The visiting athletes also took the students to the large grassy area behind the school to lead them on a "Jolly Jogger" activity to start the fitness right away.
"It feels like I can run forever and feel refreshed," said second-grade Crestview student Nic Pingree after running with the athletes.
"One of the beauties of children is that their minds are open," Waddell said before the assembly. "If we can impress upon them that fitness is important, then it will affect them for the rest of their lives."
Cook said she enjoys being able to do what she loves in aerial skiing and that she has made many friends while being and athlete.
"The best part about sports for these kids is that they get to have fun," she said.
Granite School District received the award for staying committed to physical education in the schools. Jenny Grosh, physical-education coordinator at the elementary level, was on hand during the assembly to accept the award. Grosh is a believer that physical activity also can help in the classroom.
"The easiest way to explain it is that physical activity makes them more alert and ready to learn when they get back to the classroom," she said. "Once you get their body moving, then it releases endorphins and makes students much happier and less likely to go through feelings of depression."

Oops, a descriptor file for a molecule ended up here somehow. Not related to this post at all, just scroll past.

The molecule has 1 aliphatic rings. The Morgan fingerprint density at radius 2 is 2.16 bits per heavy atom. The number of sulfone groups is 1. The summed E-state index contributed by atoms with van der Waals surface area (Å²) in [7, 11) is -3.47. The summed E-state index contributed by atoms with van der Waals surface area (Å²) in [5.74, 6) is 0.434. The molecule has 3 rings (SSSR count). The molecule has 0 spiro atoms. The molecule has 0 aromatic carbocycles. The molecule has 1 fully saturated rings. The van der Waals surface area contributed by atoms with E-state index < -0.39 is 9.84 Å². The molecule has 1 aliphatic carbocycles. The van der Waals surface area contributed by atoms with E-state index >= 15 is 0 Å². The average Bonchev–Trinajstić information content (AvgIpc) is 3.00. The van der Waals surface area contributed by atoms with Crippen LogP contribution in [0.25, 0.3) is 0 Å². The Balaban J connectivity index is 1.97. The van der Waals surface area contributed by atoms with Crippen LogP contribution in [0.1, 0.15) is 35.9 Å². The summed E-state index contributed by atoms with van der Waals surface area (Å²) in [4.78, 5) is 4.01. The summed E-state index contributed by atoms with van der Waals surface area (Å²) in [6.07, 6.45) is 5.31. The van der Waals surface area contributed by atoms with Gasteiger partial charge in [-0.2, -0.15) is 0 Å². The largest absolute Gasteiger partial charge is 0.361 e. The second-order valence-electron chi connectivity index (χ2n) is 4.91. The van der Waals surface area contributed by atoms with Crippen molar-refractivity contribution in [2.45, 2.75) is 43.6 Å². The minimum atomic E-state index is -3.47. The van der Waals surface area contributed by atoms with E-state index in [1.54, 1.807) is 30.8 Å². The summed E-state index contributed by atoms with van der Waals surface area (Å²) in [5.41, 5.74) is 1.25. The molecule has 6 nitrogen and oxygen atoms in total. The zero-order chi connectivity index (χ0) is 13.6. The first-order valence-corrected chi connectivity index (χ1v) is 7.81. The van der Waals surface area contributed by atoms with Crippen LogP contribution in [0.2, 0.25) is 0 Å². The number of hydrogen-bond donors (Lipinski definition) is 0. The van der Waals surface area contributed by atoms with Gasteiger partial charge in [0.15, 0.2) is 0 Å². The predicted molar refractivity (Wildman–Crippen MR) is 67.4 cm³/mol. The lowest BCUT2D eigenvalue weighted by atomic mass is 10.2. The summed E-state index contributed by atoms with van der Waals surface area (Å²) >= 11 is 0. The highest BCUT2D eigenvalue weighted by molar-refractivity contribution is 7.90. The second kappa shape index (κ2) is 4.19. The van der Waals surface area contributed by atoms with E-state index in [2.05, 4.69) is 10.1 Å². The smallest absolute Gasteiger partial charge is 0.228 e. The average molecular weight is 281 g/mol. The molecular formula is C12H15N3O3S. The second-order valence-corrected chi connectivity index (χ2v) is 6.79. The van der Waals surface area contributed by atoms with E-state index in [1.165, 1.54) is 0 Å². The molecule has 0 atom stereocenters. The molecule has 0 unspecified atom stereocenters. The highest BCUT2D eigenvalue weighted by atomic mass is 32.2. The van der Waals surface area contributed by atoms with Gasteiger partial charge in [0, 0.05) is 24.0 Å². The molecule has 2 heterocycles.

Jeff Kirsch, vice president of Champions For America's Future, accompanied the athletes to the assembly to help spread the message to the students.
"We are very concerned with childhood obesity in our country," Kirsch said. "With better nutrition and more activity, obesity rates would lower dramatically."
Crestview principal Verneita Hunt is all for the message Champions For America's Future brought to her school.
"I truly believe that kids needs to move and that it is impossible to separate the mind from the body," Hunt said. "It does make a big difference to be active and ready to go for school."